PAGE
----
okay, so i am extremely uncomfortable with several things here:
- i—a white cis lesbian—am not and should not be the voice of any critical response to published white straight authors’ public discussion of diversity in young adult literature. i do not like being approached by now multiple published authors about it after a discussion that dozens of people had. in responding to sarah rees brennan’s ask, i asked for other people to contribute, and many did. i am making this response rebloggable as well for this same reason. i really, really do not like being put in this position. i also apologize for having spoken above or for anyone else in this discussion; i do recognize that my voice is already proportionately very privileged.
- i do not enjoy, after a fannish discussion about a deeply flawed publishing environment, being scolded by an author (with whom i have never spoken) about my requested attempt to explain—or, as i tried and possibly failed to do, amplify explanation of—many marginalized people’s dissatisfaction with said environment and with allies’ behavior. the power dynamics here are inherently silencing.
- the assumption that criticizing allies’ behavior, words, or actions therefore produces “guilt and fear and takes away from actual discourse” is also shockingly incredibly silencing! the environment of young adult publishing and much of society gives a hugely disproportionate weight to certain people’s voices. but just because those people attempt—or, to some extent, succeed—to use their voices for good does not mean we ought not criticize the ways they do fail and the ways they can do better. emphasizing that white straight cisgendered allies not feel silenced or afraid in discussions of diversity is, i am sorry, deeply fucked up. if someone in a position of power and privilege to me is attempting to speak for me, no matter how benevolently, yeah, i actually do want them to be a little afraid. i want them to have to consider at length every single thing they do because they know it will actually have consequences. i want them to listen to me and others more silenced than me. and i want them to try to do better, as sarah rees brennan said she would try to do better after people expressed their anger and dissatisfaction to her.
i recognize that this conversation probably makes other people as or more uncomfortable than it makes me, so please do not feel obligated to respond! but i would really appreciate others’ contributions, corrections, or criticisms. i am tagging this “ya convo” for your blacklists.
I don’t have much to add to this except to reiterate the extent to which a few people on Tumblr — most, if not all, from the marginalized groups under discussion — pointing out their discomfort with
a) people in a position of privilege persistently being called upon to speak on these topics in lieu of actual members of those marginalized groups
b) these discussions veering towards patting these allies on the back for being so wonderful as to acknowledge the personhood of marginalized people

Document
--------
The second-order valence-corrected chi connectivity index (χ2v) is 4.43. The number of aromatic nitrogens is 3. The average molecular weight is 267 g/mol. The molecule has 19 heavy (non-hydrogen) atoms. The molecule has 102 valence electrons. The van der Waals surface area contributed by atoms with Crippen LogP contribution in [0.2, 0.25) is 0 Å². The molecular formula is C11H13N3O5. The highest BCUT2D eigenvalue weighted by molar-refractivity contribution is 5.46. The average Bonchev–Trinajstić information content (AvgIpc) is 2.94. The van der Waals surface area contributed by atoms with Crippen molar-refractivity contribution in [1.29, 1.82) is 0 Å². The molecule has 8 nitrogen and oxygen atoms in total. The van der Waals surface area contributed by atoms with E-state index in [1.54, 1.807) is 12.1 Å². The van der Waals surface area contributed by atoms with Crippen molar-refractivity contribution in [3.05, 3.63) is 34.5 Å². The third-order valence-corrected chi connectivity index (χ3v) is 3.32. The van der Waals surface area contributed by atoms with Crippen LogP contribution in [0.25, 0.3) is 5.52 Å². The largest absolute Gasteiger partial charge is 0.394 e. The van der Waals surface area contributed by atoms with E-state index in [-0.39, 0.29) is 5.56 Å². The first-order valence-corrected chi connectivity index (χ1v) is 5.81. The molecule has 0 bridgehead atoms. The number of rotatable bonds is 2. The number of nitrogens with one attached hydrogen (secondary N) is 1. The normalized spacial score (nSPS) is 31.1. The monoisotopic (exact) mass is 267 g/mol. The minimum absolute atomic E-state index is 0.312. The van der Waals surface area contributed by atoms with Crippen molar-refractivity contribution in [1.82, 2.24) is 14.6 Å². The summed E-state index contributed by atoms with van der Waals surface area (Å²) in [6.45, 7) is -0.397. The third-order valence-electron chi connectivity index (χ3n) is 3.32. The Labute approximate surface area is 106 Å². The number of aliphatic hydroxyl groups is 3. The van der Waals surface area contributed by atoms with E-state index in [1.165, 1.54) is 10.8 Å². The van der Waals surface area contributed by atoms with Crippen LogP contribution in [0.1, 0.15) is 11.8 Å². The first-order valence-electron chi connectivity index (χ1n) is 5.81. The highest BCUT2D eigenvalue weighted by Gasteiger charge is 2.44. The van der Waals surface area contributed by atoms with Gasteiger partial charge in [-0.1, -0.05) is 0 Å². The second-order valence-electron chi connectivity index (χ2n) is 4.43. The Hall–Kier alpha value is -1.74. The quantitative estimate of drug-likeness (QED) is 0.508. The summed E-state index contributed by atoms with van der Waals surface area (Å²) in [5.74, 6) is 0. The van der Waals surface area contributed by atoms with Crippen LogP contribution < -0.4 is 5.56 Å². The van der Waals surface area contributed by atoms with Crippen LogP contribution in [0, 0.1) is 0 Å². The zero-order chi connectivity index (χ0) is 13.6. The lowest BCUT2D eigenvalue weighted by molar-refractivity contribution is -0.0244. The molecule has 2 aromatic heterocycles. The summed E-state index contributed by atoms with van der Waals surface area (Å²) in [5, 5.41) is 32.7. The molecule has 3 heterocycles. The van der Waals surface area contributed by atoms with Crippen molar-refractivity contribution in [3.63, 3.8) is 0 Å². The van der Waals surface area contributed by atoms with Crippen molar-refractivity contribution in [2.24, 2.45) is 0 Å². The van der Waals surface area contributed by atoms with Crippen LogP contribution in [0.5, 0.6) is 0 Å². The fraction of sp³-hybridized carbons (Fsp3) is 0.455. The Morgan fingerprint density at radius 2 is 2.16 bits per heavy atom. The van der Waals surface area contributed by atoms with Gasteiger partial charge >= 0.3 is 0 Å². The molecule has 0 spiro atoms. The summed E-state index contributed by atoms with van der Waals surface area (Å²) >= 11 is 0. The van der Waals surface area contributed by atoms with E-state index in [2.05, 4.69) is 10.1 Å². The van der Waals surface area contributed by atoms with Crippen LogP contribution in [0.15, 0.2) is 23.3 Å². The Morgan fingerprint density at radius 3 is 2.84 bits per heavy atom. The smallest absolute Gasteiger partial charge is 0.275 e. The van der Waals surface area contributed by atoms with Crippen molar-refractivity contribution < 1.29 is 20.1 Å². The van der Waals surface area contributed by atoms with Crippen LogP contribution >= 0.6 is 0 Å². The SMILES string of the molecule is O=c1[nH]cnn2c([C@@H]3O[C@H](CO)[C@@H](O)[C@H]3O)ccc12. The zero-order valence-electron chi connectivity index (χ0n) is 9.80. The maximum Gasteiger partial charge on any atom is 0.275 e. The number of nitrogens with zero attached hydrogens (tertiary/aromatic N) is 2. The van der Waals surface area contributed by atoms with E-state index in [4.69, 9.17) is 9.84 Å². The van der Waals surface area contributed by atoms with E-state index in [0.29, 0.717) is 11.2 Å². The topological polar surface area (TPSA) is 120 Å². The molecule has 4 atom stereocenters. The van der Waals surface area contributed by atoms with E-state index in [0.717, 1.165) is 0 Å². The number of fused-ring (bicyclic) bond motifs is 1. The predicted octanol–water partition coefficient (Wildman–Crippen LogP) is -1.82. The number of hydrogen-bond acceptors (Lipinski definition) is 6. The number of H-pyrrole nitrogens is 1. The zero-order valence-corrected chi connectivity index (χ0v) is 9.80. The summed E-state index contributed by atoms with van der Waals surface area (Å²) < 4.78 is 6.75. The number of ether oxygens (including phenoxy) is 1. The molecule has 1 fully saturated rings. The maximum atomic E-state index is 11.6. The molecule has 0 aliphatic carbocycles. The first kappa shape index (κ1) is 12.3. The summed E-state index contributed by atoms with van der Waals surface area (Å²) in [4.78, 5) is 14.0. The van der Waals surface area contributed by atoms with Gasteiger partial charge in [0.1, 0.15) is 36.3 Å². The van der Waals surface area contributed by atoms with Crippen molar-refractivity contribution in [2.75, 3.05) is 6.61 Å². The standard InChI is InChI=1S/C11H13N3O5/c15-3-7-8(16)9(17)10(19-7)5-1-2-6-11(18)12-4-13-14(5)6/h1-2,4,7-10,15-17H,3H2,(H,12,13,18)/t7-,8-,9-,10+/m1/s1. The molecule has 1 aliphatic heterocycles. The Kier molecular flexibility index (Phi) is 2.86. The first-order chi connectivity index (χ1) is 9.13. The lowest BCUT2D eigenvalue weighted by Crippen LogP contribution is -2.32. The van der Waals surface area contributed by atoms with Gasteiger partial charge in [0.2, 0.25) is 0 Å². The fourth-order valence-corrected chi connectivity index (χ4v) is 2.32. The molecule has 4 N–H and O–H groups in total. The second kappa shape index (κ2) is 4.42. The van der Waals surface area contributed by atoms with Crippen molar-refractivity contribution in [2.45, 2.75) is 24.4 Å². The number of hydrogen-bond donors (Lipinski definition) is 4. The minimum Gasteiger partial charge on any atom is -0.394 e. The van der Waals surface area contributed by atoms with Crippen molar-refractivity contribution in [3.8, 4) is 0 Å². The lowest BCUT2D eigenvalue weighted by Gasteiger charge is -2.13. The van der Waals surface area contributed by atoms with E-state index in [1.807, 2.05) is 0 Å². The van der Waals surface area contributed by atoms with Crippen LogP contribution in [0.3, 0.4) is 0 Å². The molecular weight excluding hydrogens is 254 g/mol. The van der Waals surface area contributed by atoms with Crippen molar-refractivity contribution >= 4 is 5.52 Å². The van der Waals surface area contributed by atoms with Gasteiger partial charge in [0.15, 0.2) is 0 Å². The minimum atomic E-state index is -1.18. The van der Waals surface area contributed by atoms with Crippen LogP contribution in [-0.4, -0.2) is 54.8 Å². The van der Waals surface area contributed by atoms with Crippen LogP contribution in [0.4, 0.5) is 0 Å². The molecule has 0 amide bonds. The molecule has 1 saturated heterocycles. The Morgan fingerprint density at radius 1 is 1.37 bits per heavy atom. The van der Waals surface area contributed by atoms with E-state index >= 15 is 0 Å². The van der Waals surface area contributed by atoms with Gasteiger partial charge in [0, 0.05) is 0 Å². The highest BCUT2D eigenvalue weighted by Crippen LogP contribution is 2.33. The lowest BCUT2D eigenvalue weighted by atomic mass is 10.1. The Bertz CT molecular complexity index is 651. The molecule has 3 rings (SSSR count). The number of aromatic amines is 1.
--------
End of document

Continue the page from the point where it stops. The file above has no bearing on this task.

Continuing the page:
is in no way silencing those privileged persons who are still being interviewed and asked to discuss this and seen as leading the discourse and who still have a much larger platform than people like @delladilly or myself.
Also, as someone who explicitly stated that I think that in the future people in SRB’s position should consider declining such offers, I certainly wasn’t intimating that she’s not allowed to talk ever. Simply that she should use her platform to amplify the voices of the marginalized instead of, wittingly or not, trying to BE our voice.
Yes, I agree whole heartedly with everything above especially the bold. Speaking as a woman of color, I will be completely honest in saying that I have no interest in hearing about how white authors have to sometimes deal with barriers in publishing works with characters of color. And I do not care about how benevolent they are and how they want to push diversity in their works, because in publishing, they will not be branded as a special interests author like an author of color who wants a work with primarily characters of color. Unintentionally, these (white) authors have somehow become the voices for speaking about diversity in YA lit and its maddening to me, when there are prominent authors of color who could have been interviewed, whose voices I want to hear about, whose voices are more important to me, whose experiences are way more relatable to me. You want white allies to talk about diversity in terms of race? Have them say that while they will do their best to include characters of different races/ethnicities, they ultimately have no business speaking about it and direct interviews elsewhere. That is not silencing. People will still pat them on the back for meeting the basic standards of literary decency, but at least the spotlight will be on people who have actual real life experience with it.
Telling them that they do not have the life experience/identities to talk about it/that i don’t care to hear them talk about it/that they should use their power and privilege to direct the attention to actual authors of color is not silencing them. What is silencing is published authors, with more power than fans talking about their frustrations, going into fan inboxes and pushing their way into the conversation. That is intimidating and creates an environment where I don’t feel like airing my frustrations for fear of being harassed by their fanbase.